“I ain’t afraid of no ghosts” … or are you??? In the spirit of Halloween, let’s lurk into the subject of haunted houses and what you need to know when buying or selling a “stigmatized property”.
Have you ever walked into an open house and just felt something was a bit off? Maybe the listing price didn’t match your perceived value of the property? Or maybe you felt as if you weren’t the only one in the room when checking out the unfinished basement? Did you find it odd that the porcelain doll in the guest room was checked-off as “included” on the listing sheet?
Minus the potential of becoming roomies with Annabelle, I absolutely have had the feeling that things weren’t quite right during an open house. The most memorable example comes from viewing a property in Manhattan Beach, CA with my wife Meghan. We spent 20 minutes in the home speaking to the realtor about how nice the property was, but when we broke away from him we kept asking ourselves, “WHAT is wrong with this place???”
The property was on the market for over 90 days and, in our opinion, was probably listed $150k-$200k under market value. It also included an apartment above the garage that could be rented by the new owner for added income. Our eyes were wide open by the possibilities, especially because it is so hard to afford a home like this one in Southern California.
Meghan, who claims to have a sixth sense for the paranormal, flat out asks the realtor, “Did anyone die in this home?”. The realtor responds, “Yes. This is an estate sale. The owner actually shot himself in the bedroom over there.” Predictively, we wished him well and were on our way.
Buying or selling stigmatized properties (i.e. property that buyers or tenants may shun for reasons that are unrelated to its physical condition or features) can be very challenging. Whether it is a property that housed a death of an occupant, a murder or suicide, or even just a strong belief that a house is haunted, buyers may significantly discount the value of the home.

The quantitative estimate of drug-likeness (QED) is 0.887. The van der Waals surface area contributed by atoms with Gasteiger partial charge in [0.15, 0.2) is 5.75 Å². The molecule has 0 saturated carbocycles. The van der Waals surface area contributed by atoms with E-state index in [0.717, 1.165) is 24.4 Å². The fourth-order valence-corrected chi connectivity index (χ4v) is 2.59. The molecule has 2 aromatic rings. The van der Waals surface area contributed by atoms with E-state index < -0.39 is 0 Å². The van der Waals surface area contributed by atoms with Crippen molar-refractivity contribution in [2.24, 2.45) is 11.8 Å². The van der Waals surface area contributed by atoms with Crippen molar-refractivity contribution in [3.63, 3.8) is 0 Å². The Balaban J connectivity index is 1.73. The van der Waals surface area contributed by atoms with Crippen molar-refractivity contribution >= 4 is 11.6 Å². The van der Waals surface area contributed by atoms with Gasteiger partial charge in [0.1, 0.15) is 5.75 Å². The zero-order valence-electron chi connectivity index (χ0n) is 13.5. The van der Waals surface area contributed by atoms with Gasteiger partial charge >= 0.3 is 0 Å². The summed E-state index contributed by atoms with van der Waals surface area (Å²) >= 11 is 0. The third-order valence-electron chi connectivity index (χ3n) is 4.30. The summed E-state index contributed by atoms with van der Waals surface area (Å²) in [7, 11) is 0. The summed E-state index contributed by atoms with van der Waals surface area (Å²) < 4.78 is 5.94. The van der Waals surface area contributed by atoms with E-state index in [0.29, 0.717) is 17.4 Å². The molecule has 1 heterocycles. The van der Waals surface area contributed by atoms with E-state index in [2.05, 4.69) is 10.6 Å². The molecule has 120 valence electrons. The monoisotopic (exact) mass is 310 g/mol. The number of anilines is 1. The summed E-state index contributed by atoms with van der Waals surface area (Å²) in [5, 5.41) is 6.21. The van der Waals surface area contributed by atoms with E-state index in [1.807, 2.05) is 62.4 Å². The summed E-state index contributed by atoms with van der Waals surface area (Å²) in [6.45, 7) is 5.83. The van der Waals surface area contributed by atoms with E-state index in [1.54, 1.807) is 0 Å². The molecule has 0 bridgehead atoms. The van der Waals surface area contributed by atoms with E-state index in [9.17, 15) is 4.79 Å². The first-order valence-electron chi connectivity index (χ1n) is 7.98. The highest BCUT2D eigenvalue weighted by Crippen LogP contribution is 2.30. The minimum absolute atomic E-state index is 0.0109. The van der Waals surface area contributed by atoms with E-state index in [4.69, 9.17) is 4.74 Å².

According to a survey conducted by Realtor.com, 49% of prospective homebuyers said they would not consider a house that was considered haunted regardless of price or bargain. Only 18% said it wouldn’t effect their home buying decision at all. In other words, there is an 82% chance that the seller is likely going to take a bath in the real estate transaction. Yikes!
What else do you need to know?
States regulate disclosures on stigmatized properties differently. In Massachusetts, for example, sellers are only obligated to disclose stigmas if the buyer asks. In California, sellers are obligated to disclose a death on property within three years of it occurring. So before submitting an offer on a house, it may be worth doing some morbidity research if paranormal activity, or knowing that there has been a death in the home is not your cup of tea.
Is it all bad for stigmatized sellers? No! Some kids actually like brussel sprouts… I’ll explain.
Some buyers are only in the market to buy stigmatized properties because they are actually into paranormal activity. Couple that with the fact that there aren’t many sellers out there that will disclose that their house is haunted and you have yourself a niche, but also a potentially profitable, spooky housing market. All depending on how notoriously supernatural your haunted house is, of course.
And if you are selling a haunted house that is missing notoriety, another report claims that millennials are more likely to purchase a haunted house if they can benefit financially in the deal. Buying at a discounted price, getting a larger kitchen, or getting more square footage are all perks that some young adults value over the occasional haunting if the price is right. Personally, I’d pay the premium, but to each their own.